Astronomers have observed the hypernutrition of a black hole that tore apart a star

(ORDO NEWS) — Using the Very Large Telescope (VLT) in Chile, which is part of the European Southern Observatory, astronomers watched as a supermassive black hole more than 8.5 billion light-years from Earth engulfed a star the farthest distance scientists have ever or have witnessed something similar.

The event was designated AT2022cmc.

Astronomers tracked the “feeding” in visible light, because the remnants of the star were “ejected” by a powerful jet directed directly towards the Earth. This observation led to the publication of two studies in the journals Nature and Nature Astronomy .

Star destruction

Such a terrible death of a star is called a tidal disruption event (TSE), which is a phenomenon that occurs when a star involuntarily comes too close to the event horizon of a supermassive black hole, where tidal forces have a destructive effect on the luminary, tearing it apart.

Apparently, even black holes sometimes need to “burp” after a hearty snack. In about 1% of cases, SPR cause plasma jets to fly out of both poles of the black hole. Exactly how the incredibly powerful jet capable of stretching thousands of light-years emerges remains a mystery. For now, anyway.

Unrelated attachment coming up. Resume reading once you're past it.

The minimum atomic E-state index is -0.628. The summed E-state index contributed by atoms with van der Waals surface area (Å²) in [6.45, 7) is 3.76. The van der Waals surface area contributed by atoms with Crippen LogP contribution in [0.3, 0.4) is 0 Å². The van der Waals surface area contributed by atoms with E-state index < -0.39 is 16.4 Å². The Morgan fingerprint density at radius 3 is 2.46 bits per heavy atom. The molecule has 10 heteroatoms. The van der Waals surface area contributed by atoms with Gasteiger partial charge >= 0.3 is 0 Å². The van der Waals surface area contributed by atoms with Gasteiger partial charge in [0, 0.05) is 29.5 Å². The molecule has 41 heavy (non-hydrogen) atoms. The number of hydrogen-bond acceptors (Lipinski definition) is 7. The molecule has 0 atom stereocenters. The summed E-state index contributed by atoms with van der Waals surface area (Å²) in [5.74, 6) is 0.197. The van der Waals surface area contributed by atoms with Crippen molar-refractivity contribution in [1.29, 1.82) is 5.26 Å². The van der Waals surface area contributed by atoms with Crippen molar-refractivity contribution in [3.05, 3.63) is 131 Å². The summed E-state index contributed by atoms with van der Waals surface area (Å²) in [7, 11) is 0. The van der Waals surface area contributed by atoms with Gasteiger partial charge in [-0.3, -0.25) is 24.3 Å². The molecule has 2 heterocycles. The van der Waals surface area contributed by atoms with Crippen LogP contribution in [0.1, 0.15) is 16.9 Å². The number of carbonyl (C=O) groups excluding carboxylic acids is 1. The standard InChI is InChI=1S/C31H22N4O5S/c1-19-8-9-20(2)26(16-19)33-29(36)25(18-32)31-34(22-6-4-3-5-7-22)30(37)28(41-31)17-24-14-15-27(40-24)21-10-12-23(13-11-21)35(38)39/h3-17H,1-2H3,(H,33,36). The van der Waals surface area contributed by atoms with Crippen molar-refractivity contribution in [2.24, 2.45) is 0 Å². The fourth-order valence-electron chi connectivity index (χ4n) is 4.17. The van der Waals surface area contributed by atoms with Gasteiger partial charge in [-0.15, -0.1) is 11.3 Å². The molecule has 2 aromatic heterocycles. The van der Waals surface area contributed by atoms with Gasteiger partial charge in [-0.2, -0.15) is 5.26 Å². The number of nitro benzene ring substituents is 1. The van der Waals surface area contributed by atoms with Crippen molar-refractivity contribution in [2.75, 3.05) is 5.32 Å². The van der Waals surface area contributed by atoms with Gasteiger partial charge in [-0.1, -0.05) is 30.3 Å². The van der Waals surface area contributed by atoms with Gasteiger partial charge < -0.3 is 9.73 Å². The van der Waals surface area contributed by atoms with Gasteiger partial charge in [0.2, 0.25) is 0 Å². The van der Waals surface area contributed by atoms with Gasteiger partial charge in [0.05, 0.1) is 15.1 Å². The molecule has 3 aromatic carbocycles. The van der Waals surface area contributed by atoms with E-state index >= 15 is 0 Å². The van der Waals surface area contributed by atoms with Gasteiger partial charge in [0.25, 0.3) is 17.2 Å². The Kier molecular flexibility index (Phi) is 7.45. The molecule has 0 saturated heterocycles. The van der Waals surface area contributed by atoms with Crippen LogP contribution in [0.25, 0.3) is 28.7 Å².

Astronomical luck

In order to observe the SPR, the jet of a black hole must be directed towards the Earth. The event, which unfolded at a distance of about 8.5 billion light-years from us, prompted researchers to point 21 telescopes, including the VLT, in its direction.

Astronomers have observed the hypernutrition of a black hole that tore apart a star 2

When matter from the jet was first discovered, astronomers expected the cause to be a gamma-ray burst, one of the brightest and most energetic outbursts of energy in the universe. Of course, they were stunned to find a feeding black hole located at an incredibly great distance from the Earth.

“This particular event was 100 times more powerful than the afterglow of the most powerful gamma-ray burst,” said Diraj Pasham, an astrophysicist at the Massachusetts Institute of Technology and co-author of the study.

“It was something extraordinary.”

Pasham and his colleagues calculated that for the jet to remain so bright, the black hole would have to “devour” matter every year, the mass of which would be equivalent to 50% of the mass of the Sun.

“We have an example of insane hypernutrition,” Pasham added.

Undoubtedly, astronomers are dreaming of learning more about these elusive SPMs in order to better understand how supermassive black holes grow (evolve) and how they affect the galaxy, determining its future. The AT2022cmc event is a good start.

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